Vietnam to end COVID lockdown in Ho Chi Minh City & Vietnam launches new normal tourism recovery program

People in Vietnam’s largest city are able to leave their homes on Friday after three months of strict coronavirus restrictions.

Police officers and soldiers remove a barricade in HCMC, Thursday, September 30,

A social distancing order, however, will still be enforced. Schools are closed, public transport remains suspended, travel in and out of the city will be controlled and public gatherings of more than 10 people outside are banned.

A Street Market in Phu Nhuan District … Life is coming back slowly to normal

People who wish to attend social activities will have to show proof of vaccination to be admitted to establishments, authorities said. We are still waiting for clear policies … However … streets markets have re-opened this morning

An other positive News is the Vietnam Tourism Association has launched a nationwide tourism recovery program that will kick off early October with tours to low-risk green zones.

Boats dock in front of Thien Mu Pagoda by the iconic Huong (Perfume) River in Hue, 2020. Photo by VnExpress/Vo Thanh

Under the program, which is being initiated as Vietnam switches from a zero-Covid strategy to new normal that involves living with the novel coronavirus, a set of safety criteria is being prepared for reopening tourism in the country.

The association said it would work closely with the Ministry of Culture, Sports and Tourism to set safety rules for tourists, travel companies, tourism staff, accommodation facilities and service providers to ensure safe travel.

One common travel safety rule will be that all tourists and tourism staff have to be fully vaccinated or furnish a certificate showing they had contracted and recovered from Covid-19.

Travel companies would be only allowed to organize tours to “green zones” – those deemed at low risks of spreading the virus. They should also have contingency plans in place in case a tourist contracts the virus.

Tourist destinations must be located in the green zones and the number of visitors should not exceed 30 to 50 percent of capacity. Accommodation facilities need to abide by pandemic prevention measures and have at least one quarantine room to deal with suspected Covid cases.

At restaurants and dining establishments, there should be a private table designated for each group of tourists or family, ensuring a distance of two meters between tables. Guests’ travel should be limited to safe areas and buffets can only be organized after the pandemic situation is under control.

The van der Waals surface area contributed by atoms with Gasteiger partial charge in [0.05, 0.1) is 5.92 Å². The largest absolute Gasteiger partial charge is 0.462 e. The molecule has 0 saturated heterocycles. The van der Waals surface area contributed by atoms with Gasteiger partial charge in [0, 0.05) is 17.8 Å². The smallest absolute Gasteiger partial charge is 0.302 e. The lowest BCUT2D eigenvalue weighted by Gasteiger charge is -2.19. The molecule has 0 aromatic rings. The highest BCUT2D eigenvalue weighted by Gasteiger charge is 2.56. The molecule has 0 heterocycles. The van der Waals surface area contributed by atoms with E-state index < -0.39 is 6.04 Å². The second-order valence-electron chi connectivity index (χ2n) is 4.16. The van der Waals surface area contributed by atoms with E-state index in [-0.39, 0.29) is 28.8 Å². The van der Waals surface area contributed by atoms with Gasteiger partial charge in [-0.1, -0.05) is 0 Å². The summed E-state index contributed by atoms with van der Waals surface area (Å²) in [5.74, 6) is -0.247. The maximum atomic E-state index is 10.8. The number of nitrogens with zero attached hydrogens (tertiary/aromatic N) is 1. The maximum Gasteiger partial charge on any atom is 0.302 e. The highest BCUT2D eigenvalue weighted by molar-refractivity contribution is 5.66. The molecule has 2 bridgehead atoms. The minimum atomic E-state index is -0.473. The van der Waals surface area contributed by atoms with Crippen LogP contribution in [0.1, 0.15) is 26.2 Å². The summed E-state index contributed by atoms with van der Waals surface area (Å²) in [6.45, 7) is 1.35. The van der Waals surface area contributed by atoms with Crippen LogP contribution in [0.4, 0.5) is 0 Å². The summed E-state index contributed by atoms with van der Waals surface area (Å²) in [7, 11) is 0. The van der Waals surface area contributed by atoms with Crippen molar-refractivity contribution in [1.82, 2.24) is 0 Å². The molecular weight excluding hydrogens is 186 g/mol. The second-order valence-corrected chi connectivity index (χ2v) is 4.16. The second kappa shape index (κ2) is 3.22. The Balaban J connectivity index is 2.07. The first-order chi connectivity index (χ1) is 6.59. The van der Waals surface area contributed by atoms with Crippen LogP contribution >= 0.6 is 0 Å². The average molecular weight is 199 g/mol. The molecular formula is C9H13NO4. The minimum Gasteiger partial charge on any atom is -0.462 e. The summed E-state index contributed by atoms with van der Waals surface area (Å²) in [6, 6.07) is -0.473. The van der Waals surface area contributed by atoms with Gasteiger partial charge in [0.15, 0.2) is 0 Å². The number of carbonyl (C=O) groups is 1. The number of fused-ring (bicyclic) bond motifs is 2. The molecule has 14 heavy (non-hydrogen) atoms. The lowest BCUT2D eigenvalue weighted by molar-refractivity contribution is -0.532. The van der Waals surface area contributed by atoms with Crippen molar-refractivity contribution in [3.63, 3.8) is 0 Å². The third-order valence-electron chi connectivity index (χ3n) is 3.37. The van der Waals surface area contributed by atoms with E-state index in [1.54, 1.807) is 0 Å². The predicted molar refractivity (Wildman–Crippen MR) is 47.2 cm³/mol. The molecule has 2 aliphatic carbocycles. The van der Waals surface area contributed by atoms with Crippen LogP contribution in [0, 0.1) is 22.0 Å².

Most popular tourist hotspots where the pandemic situation has showed signs of improvement have supported the tourism recovery program.

Hanoi plans to reopen tourism and accommodation facilities from October onwards, after the capital relaxes its Covid restrictions further.

The central province of Thua Thien-Hue, home to the former imperial capital Hue, reopened tourist destinations and historical sites Tuesday after 85 percent of its tourism staff were fully vaccinated.

Da Nang, a popular tourism hub in central Vietnam famous for long, sandy beaches, is considering reopening tourism services this December after 80 percent of its population get two Covid vaccine doses. The central city also plans to welcome inter-provincial tourists and foreign visitors next year.

After over four months of closure, HCMC, which became the nation’s Covid epicenter in the fourth wave, plans to reopen tourist destinations, hotels and resorts from early October as part of its gradual economic reopening roadmap. It also wants to organize tours to take tourists to beach destinations in Vung Tau and Binh Thuan.

Vu The Binh, vice president of Vietnam Tourism Association, said localities should narrow lockdowns to smallest areas so that the designated green zones can welcome back tourists.

Binh hoped after the tourism recovery program is launced, first tours to green zones would start in early October so that the industry can recover quickly from pandemic inflicted losses.

The closures triggered by the fourth novel coronavirus wave featuring the Delta variant have taken a heavy toll on the domestic tourism industry.

Vietnam closed its borders and canceled all international flights in March 2020. Foreign arrivals slumped from 18 million in 2019, when tourism revenue was $31 billion, or nearly 12 percent of the nation’s gross domestic product, to 3.8 million last year.

News from E.VNExpress

Are you planning to travel to Vietnam ? What about Vietnam is the #1 Vietnam Travellers Podcast Website

Must See in Vietnam wants to hear from Business owners … let us know about your re-opening activities …

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